Mostly, your gonna go for the heart and lungs. This is the highest percentage shot. The traditional way I take down an deer is broad side. It seems for me the best point of view and there is no obstructions of view when in range for the kill. However, there are quarter turns and views that you can use with a rifle or shotgun to knock a deer down. The quarter turns allow for a shot at the heart and lungs with the quarter turn towards you the more difficult shot. There are many reasons to choose a broadside shot so lets just cover a few here.
First, being new to using a crossbow takes time to adjust and get use to. There are a few differences when hunting with an arrow as opposed to a bullet. The number one thing to get use to is the trajectory of the arrow. When taking your shot, the arrow does not fly in a straight path. Under 20 yards the arrow will have a slight upward trajectory so you need to adjust aim downwards slightly as to not miss to high. The opposite is true for over about 40 yards. You aim should be up slightly as the arrow will fall in a downward trajectory and you could miss. So as you can see, this can take a little getting use to. Making attempting a quarter turn shot that much more difficult.
Secondly, as with the above, when a deer is turned in any direction aside from broadside, the anatomy shape changes. Hahaha…yeah I know it sounds funny! Well the anatomy actually doesn’t change but is you were to look at anatomy on an xray and turn the deer, then the angles of the turn would change what you see, thus changing the shape and amount of anatomy you see. Okay…I said a whole lot of crazy stuff there right? Yeah…so lets me try to simplify what I am saying. If you stand in front of a door with it closed, you can see the entire flat surface of the door. But when you open the door and stand in front you can only see the edge. Which would be an easier target? The opened edge door or the closed full door? Hopefully that helps explain because I’m not the best.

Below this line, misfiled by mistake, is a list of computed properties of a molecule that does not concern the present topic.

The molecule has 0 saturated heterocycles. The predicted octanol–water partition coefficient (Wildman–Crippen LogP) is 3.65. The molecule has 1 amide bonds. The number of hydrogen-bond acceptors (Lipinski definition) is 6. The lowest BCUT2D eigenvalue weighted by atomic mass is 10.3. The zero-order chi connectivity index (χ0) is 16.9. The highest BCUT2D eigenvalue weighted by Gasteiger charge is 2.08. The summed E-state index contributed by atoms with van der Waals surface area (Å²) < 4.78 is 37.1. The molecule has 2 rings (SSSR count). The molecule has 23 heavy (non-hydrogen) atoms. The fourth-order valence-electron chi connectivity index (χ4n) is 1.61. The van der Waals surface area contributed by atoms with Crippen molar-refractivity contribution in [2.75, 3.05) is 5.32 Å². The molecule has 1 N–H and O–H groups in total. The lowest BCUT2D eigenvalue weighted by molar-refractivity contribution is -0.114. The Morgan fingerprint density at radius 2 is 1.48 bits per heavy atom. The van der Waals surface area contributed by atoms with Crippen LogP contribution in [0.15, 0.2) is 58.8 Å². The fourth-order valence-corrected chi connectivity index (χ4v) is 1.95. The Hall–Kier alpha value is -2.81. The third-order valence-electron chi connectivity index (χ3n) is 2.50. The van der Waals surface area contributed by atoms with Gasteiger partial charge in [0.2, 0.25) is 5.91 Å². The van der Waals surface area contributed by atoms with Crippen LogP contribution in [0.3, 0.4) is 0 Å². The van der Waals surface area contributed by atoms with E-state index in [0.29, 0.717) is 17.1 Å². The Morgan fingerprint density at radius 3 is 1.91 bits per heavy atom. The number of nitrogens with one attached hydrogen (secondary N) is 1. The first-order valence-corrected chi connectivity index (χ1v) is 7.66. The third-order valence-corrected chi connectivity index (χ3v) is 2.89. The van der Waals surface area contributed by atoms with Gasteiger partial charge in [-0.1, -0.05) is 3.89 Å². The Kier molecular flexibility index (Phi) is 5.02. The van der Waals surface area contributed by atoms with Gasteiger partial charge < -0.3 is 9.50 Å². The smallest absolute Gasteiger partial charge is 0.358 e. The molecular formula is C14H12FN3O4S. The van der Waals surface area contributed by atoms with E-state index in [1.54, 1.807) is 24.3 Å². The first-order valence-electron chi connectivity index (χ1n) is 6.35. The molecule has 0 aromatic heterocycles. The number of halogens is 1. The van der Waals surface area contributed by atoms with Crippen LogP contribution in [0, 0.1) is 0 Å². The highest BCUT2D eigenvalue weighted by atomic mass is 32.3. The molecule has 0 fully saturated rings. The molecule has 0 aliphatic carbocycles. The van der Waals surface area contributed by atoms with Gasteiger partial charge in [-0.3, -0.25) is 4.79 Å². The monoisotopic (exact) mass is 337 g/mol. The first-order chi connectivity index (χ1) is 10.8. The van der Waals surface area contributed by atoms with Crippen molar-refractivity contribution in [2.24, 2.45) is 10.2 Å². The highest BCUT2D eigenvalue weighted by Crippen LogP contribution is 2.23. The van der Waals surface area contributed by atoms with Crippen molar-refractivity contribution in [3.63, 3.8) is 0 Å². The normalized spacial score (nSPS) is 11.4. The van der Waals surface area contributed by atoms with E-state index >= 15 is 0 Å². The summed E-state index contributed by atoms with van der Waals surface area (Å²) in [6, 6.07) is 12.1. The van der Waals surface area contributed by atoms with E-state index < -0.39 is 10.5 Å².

Brachial Plexus shot with a crossbow
This area of the deer which is near the shoulder blades is a very small area. This shot is approx. 2-4 inch in diameter and will immobilize a deer if you can hit it. This shot I would only take with my rifle because I need accuracy and strength that my crossbow arrow does not give me. My crossbow arrows, although strong run the risk of hitting the bone a ricocheting off. So I now lost and arrow and broad head and missed the deer. This area has a higher percentage of failure with a bow than a rifle. Too many things can go wrong with this shot and it’s not worth it. I mean…I’m out there to get some meat not site see. Not that I don’t enjoy the time spent in the woods, but I love filling my freezer with the spoils of my hunt.
So, to answer the question in simple terms,”Where Do You Shoot A Dear with A Crossbow”, you go for the heart and lungs and if possible wait for a broadside set up before shooting. This is your highest percentage shot and the one you shouldn’t miss. I would definitely not turn down a quarter turn shot but I prefer the quarter turn away from me for improved odds. The “brachial plexus” shot is one I would not recommend to any bow hunter. I mean your more than welcome to try but again the percent of failure is pretty high. So if you like me and want a full freezer, its a broadside heart and lung shot! You can’t miss.
Check out these targets to practice with here at Amazon! Morrell Double Duty 400 FPS Field Point Bag Archery Target
You may also like my article on “How accurate is a crossbow at 100 yards”
Drop me a message below and give me your opinions on your perfect set up. I would love to see if I am missing an easier shot. What range are you shooting at? Has anyone attempted and been successful with a brachial plexus shot? Well, I hope that answers your question and as always happy hunting friends. Time to go clean my shot gun and get the crossbow ready.